Endothelial Piezo1 channels as sensors of exercise

Endothelial Piezo1 channels as sensors of exercise Piezo1 channels are newly discovered ion channels which have come to the fore as players in endothelial biology. They have a key role as sensors of shear stress, a frictional force which arises in vascular biology because of blood flow. Endothelial Piezo1 channels are critical in murine embryonic development, just after the heart starts to beat and drive blood into the nascent endothelial network. In contrast they are not critical at the adult stage but they are important for performance in whole body physical activity where they have a vascular bed‐specific effect to cause mesenteric resistance artery vasoconstriction, achieved through opposition to the vasodilatory mechanism of endothelium‐derived hyperpolarization. These are our first insights into the relevance of endothelial Piezo1 channels and there is clearly much more to be done to understand the significance and underlying molecular mechanisms. The suggestion that they constitute an exercise sensor by virtue of their shear stress‐sensing capability is intriguing and could open the way to better understanding of the molecular basis of the response to exercise and determination of how the health benefits of exercise arise. Enhanced Piezo1 channel activity has been demonstrated in response to the Yoda1 molecule and this suggests the possibility for developing tools which probe and manipulate this aspect of the exercise system. Whether such agents might progress to ‘exercise pills’ and whether the existence of such pills would be desirable are matters for further work and debate. http://www.deepdyve.com/assets/images/DeepDyve-Logo-lg.png The Journal of Physiology Wiley

Endothelial Piezo1 channels as sensors of exercise

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Publisher
Wiley Subscription Services, Inc., A Wiley Company
Copyright
Journal compilation © 2018 The Physiological Society
ISSN
0022-3751
eISSN
1469-7793
D.O.I.
10.1113/JP274396
Publisher site
See Article on Publisher Site

Abstract

Piezo1 channels are newly discovered ion channels which have come to the fore as players in endothelial biology. They have a key role as sensors of shear stress, a frictional force which arises in vascular biology because of blood flow. Endothelial Piezo1 channels are critical in murine embryonic development, just after the heart starts to beat and drive blood into the nascent endothelial network. In contrast they are not critical at the adult stage but they are important for performance in whole body physical activity where they have a vascular bed‐specific effect to cause mesenteric resistance artery vasoconstriction, achieved through opposition to the vasodilatory mechanism of endothelium‐derived hyperpolarization. These are our first insights into the relevance of endothelial Piezo1 channels and there is clearly much more to be done to understand the significance and underlying molecular mechanisms. The suggestion that they constitute an exercise sensor by virtue of their shear stress‐sensing capability is intriguing and could open the way to better understanding of the molecular basis of the response to exercise and determination of how the health benefits of exercise arise. Enhanced Piezo1 channel activity has been demonstrated in response to the Yoda1 molecule and this suggests the possibility for developing tools which probe and manipulate this aspect of the exercise system. Whether such agents might progress to ‘exercise pills’ and whether the existence of such pills would be desirable are matters for further work and debate.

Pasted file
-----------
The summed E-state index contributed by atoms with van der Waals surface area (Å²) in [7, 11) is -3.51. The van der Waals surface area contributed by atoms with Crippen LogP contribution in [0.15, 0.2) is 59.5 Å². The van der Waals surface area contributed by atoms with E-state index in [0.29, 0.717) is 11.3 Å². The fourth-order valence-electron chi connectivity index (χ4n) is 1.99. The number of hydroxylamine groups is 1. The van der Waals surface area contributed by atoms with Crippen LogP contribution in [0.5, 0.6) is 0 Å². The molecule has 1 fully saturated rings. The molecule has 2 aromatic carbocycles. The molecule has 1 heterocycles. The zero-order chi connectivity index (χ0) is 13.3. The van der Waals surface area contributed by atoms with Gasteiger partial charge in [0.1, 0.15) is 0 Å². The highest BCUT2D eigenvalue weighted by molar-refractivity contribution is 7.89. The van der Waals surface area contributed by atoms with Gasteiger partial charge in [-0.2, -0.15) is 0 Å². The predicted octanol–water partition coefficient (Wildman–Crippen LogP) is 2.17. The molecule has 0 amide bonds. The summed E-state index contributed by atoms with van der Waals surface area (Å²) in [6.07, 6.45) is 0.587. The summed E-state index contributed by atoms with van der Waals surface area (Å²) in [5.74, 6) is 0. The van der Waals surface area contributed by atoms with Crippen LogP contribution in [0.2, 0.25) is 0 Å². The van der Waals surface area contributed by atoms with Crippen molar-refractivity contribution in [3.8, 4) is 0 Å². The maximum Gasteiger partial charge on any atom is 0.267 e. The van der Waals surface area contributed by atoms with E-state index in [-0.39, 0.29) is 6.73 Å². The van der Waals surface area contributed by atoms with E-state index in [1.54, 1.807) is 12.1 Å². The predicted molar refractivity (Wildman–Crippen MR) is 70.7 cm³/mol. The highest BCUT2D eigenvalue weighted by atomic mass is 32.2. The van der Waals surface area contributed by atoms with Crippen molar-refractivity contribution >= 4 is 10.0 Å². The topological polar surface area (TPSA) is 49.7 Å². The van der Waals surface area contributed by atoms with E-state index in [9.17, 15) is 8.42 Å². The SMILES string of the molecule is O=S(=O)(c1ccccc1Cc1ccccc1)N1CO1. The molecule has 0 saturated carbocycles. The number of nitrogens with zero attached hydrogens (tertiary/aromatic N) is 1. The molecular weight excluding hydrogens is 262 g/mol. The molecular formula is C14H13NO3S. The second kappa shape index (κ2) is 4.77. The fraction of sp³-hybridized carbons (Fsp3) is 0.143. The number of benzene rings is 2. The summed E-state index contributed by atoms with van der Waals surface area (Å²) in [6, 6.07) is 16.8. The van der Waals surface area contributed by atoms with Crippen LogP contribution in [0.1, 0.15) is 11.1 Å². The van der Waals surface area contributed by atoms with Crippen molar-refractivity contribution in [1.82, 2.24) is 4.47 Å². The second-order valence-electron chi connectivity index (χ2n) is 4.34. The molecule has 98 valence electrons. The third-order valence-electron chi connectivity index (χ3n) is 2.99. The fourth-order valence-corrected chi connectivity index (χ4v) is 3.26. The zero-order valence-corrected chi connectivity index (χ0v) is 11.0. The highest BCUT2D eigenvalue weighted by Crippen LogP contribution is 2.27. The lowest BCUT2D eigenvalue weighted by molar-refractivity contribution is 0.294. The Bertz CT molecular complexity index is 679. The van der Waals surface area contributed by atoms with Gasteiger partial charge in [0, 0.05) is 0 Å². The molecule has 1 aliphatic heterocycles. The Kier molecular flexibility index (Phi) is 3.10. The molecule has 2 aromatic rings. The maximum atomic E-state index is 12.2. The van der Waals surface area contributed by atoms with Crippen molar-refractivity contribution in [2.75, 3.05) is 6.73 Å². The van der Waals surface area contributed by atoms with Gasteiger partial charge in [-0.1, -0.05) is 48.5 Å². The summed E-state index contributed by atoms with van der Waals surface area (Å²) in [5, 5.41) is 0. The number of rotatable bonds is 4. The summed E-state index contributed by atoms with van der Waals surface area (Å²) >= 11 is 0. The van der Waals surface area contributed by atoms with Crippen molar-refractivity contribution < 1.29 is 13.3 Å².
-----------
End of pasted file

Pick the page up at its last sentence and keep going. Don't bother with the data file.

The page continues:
Journal

The Journal of PhysiologyWiley

Published: Jan 15, 2018

Keywords: ; ; ; ;

References

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